In 1979 the world met the then unknown Australian actor Mel Gibson when he landed his break-through role as the lead in the Mad Max movie franchise.
Three decades on and George Miller, the director of Mad Max: Fury Road due out in 2015, has said it ‘breaks his heart’ that the 58-year-old actor Gibson could not be in the new instalment of his Mad Max series.
The 69-year-old Australian, also the creative force behind the Babe and Happy Feet films, had been responsible for helping Gibson launch his career. But in a recent interview he said that although it pains him he simply couldn’t cast Gibson again as the iconic Road Warrior, Max Rockatansky.
Miller’s original trilogy featured Gibson’s Max surviving a post-apocalyptic future rife with large cars, homicidal maniacs, barren Australian dessert landscapes and an angry blonde Tina Turner.
Instead, 36-year-old Tom Hardy was cast in the lead role for the new instalment, for which the first trailer (below – and yes, it looks awesome!) premiered at Comic-Con in San Diego last month, possibly just the first in a new Mad Max trilogy.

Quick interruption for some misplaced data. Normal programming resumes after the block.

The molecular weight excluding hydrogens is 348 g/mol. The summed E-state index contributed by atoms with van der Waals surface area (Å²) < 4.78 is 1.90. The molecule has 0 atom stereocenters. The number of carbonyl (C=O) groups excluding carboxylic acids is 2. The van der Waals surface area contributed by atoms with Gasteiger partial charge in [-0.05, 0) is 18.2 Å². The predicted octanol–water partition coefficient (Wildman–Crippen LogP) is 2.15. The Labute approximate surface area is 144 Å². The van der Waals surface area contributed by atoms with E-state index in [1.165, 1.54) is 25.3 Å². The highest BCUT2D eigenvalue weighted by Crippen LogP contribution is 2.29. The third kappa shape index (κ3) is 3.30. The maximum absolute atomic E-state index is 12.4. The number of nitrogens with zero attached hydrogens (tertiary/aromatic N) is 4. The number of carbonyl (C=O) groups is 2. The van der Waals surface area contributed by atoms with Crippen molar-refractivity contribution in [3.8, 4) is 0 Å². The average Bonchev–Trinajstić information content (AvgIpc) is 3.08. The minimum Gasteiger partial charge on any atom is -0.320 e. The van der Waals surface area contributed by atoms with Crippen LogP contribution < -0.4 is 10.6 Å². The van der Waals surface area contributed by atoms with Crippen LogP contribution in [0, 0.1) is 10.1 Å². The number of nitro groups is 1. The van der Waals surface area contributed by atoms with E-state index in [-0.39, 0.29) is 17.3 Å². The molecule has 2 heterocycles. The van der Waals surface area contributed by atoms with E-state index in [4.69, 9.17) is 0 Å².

“I have a great affection for Mel. I was really heartbroken to see him go into that,” Miller said in the interview, referring to Gibson’s recent scandals and fall from grace which are speculated to have played a part in the casting decision.
“But it’s a new time. I hope Mel gets to act in more movies because I think he’s a wonderful actor. But I think he’s an amazingly good director.”
IMAGE: Promotional poster for ‘Mad Max: Fury Road’ starring Tom Hardy and Charlize Theron, due out in 2015.
Miller described Mad Max: Fury Road as an extended road chase taking place over three days, saying the film – which also stars Charlize Theron – features minimal dialogue, as with the original trilogy, instead relying on the images and action to tell the story.
The acclaimed director also explained that as the new project developed, it became apparent that a whole new trilogy, one without Mel Gibson, beckons.
“You’re picking up the characters and the backstory as you go,” said Miller. “And in order to create that back-story, we found ourselves having written two other screenplays. One of them is completed. The other one is in the form of a kind of unedited novel. So by the time we got there, we realized we’ve got a couple more Mad Max stories to tell, and that … required us to cast someone who was younger.”